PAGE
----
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Teaching social-emotional skills when students are not in school.
Vermont says it will cover tuition for preschools to help them stay economically viable.
In the face of COVID-19, school counselors try to keep students connected to mental health services.
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Research & Practice
How to Teach Social-Emotional Learning When Students Aren’t in School
Education Week: Should social-emotional learning really be a focus for educators right now as they scramble to figure out how to teach their classes remotely? Marc Brackett, a professor at Yale University, says yes. Brackett says that simple things educators can do to teach social-emotional learning remotely include engaging students in psychological distancing, such as encouraging students to think about what they would do to support a friend who was concerned about coronavirus and turn that compassion towards themselves. Catherine Bradshaw, a developmental psychologist at the University of Virginia, emphasizes the importance of helping children understand how their actions (such as washing hands) can impact others in positive ways. See related article: District Administration “How to Propel Social-Emotional Learning in Online Education.”
Survey: Teachers Support School Closures, Worry About Students Falling Behind
Education Dive: In one of the first attempts to capture data on how teachers are adjusting to instruction in a virtual environment due to COVID-19, the Association of American Educators Foundation surveyed 700 teachers. Their findings indicate that 84% of teachers agree with states’ and districts’ decisions to close schools due to COVID-19, but more than half are concerned students will struggle to learn in a virtual environment and fall behind academically. Only a fifth felt their districts had sufficient plans in place for providing services to students with special needs, while 46% responded that their district’s plans for supporting special education students were insufficient.
Policy and Practice Diverge in Disparate Ways When it Comes to School Expulsion
Ed Week Inside School Research Blog: While expulsions among public schools have gradually declined in recent years, disciplinary disparities between students of color and white students persist, according to new data from the Institute of Education Sciences. During the 2017-18 school year, a much higher percentage of schools with high-minority enrollments expelled students compared to schools with low-minority enrollments. This is, of course, not the first data suggesting that minority students tend to be disproportionately disciplined in schools as opposed to their white counterparts. Federal civil rights data have found similar gaps in discipline and access to rigorous coursework among students of color and students with disabilities.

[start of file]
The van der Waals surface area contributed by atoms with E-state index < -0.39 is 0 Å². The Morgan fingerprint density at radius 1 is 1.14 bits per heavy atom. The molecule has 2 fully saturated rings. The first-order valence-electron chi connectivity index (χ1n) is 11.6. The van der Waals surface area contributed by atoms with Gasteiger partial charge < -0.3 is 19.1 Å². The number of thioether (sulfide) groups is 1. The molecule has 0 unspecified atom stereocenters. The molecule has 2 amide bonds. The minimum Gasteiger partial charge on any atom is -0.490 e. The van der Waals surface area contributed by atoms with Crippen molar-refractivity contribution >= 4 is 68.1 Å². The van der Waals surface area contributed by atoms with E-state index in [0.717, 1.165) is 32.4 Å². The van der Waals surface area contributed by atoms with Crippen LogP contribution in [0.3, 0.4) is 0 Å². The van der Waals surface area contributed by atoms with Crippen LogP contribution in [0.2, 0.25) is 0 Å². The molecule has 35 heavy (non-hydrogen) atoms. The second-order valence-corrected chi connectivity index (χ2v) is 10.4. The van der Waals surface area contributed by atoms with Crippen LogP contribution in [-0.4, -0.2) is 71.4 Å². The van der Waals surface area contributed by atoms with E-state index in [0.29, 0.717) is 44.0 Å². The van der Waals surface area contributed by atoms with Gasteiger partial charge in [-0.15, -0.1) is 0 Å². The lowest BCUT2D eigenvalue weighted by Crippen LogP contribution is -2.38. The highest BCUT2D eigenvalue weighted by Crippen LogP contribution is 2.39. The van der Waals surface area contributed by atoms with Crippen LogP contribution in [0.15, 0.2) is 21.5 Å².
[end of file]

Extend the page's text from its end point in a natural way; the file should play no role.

Fierce Debate as DeVos Weighs Schools’ Obligations to Students with Disabilities
Ed Week Politics K-12 Blog: A provision in the coronavirus stimulus bill gives U.S. Secretary of Education Betsy DeVos 30 days to tell Congress if she needs additional authority to waive parts of the Individuals with Disabilities Education Act, which outlines an array of specific requirements for equitably educating children with disabilities. As schools around the country have closed to slow the spread of coronavirus, they’ve reported challenges in meeting those mandates while navigating the unprecedented and rocky transition to online learning. But advocates for students with disabilities say waiving some of those requirements may let schools off the hook for meeting the needs of students with disabilities, putting students at risk of falling behind their educational goals. See related articles: NPR “With Schools Closed, Kids with Disabilities are More Vulnerable than Ever” and American Psychological Association “Advice for Caregivers of Children with Disabilities in the Era of COVID-19.”
To Save Child Care Sector During Crisis, Vermont Promises to Cover Tuition
VT Digger: Vermont has promised a massive bailout to the state’s child care providers to stabilize the sector amid the coronavirus pandemic. In a recent guidance, the Department of Children and Families assured child care facilities that the state will cover the lost tuition they would have received from families if they hadn’t shut their doors to slow the spread of COVID-19. Aly Richards, the CEO of child care advocacy group Let’s Grow Kids, said that the move “…will put us first in the country in supporting the early childhood education field to be able to literally reopen at the end of this. Otherwise it would have been a real question, for probably every single program in Vermont.” See related article: The Boston Globe “The Coronavirus Puts Child Care Sector in Need of a Bailout.”